Language changes, like everything else. We speak differently now from the way we spoke 30 years ago, so it’s hardly surprising that we write differently too. New technology, in particular, has opened up entire new worlds of business and communication, for which we need new vocabulary.
When the likes of Thatcher, Reagan and Gorbachev were making history in the 1980s, no one blogged or tweeted about it, or skyped or facetimed their friends. No one was able to google words like perestroika. And no one took selfies at international gatherings.
It’s not just that we use new words; it’s that we have given new meaning to old words as well. Nowadays, if you’re well connected, you are probably talking about broadband and wifi rather than the people you know.
Some things stay the same, however, and one of those is the business world’s tendency to abuse language, whether out of laziness or a deliberate desire to hide the truth.
Perhaps I’m lucky in that the business I run depends absolutely on clear communication. We have to understand what our customers want. We have to explain ourselves in words that people all over the world can understand. And we have to speak and write clearly to each other. If we fail in any of these fundamentals, we are likely to lose business.
Elsewhere, the onward march of jargon and euphemism sometimes seems unstoppable – in spite of the fact that there have been plenty of studies over the years showing the link between success and clear language – and conversely, the likelihood that people who use abstract, evasive language are actually trying to hide things.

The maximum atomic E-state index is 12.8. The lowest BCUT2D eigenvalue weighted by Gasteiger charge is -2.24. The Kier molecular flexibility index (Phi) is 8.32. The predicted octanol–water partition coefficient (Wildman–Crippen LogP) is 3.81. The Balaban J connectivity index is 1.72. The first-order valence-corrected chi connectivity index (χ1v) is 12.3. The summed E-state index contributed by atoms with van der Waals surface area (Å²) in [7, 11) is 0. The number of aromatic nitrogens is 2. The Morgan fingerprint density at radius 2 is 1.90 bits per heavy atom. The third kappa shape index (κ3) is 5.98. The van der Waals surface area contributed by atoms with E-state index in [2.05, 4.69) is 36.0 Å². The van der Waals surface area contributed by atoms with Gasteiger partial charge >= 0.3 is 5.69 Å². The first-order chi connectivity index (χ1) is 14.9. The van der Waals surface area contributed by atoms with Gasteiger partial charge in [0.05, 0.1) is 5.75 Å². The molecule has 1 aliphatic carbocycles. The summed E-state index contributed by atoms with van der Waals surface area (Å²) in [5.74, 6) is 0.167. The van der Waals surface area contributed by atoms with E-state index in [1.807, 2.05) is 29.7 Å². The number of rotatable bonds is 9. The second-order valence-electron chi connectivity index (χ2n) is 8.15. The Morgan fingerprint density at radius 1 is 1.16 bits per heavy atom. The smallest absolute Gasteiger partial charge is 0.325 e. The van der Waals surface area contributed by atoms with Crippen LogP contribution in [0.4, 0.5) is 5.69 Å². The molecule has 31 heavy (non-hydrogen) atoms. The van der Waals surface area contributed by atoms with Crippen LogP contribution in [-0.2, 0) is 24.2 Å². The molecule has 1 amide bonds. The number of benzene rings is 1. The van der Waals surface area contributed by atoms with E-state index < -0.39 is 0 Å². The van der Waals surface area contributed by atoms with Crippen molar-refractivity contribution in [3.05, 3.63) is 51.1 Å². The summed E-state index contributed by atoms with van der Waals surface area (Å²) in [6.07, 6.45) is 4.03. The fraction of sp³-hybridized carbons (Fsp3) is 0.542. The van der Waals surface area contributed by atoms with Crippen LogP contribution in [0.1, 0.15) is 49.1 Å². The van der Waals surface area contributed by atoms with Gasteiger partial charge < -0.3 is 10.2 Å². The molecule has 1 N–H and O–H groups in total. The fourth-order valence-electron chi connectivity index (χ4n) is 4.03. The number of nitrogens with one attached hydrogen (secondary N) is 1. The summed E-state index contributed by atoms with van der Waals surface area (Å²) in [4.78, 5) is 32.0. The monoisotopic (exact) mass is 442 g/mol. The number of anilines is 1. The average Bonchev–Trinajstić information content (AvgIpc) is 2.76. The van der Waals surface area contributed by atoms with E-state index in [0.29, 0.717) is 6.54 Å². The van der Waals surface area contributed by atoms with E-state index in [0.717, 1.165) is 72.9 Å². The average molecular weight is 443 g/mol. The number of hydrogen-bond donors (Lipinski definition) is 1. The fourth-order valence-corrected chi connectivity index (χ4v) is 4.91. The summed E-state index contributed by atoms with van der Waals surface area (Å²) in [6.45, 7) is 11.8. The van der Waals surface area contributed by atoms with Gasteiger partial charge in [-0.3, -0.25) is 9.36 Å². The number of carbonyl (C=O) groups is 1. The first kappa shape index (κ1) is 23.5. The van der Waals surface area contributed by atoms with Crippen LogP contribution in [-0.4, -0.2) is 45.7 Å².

Think back to the 2008 credit crunch, and we can see now that the more impenetrable the jargon became, as “credit default swaps” gave way to “synthetic collateralised debt obligations”, the deeper the problems became.
Everyone uses the odd euphemism. Just think of the peculiar words and phrases we use to describe certain parts of the body and bodily functions. We’re the same when talking about death and suffering. Some of us remember Alexander Haig, the former US general and politician, describing civilian casualties as “collateral damage” or “countervalue targeting”. Nowadays, business leaders are always trying to find new expressions for firing people – like downsizing, rightsizing, transitioning or most recently the bizarre “demising of roles”.
Some of that unwillingness to confront uncomfortable facts of life is understandable, but it’s a slippery slope. It distances us from reality and can only diminish understanding, especially when the language becomes downright pretentious.
We all have our pet hates. Personally, I tend to switch off when people talk about leveraging synergies or drilling down for greater granularity. I tend not to trust those who use the language of therapy to talk about “aligning behaviours” when all they really mean is getting others to do what they want. And I wish people would honestly confront problems and difficulties instead of disguising them as “issues” or “challenges”.
Microsoft’s Satya Nadella
So congratulations to Satya Nadella, the new boss of Mircrosoft, who declared in his first letter to staff: “Our industry does not respect tradition – it only respects innovation.” In these few words, he was honestly acknowledging all the ways in which Microsoft had lost out to Apple over recent years.
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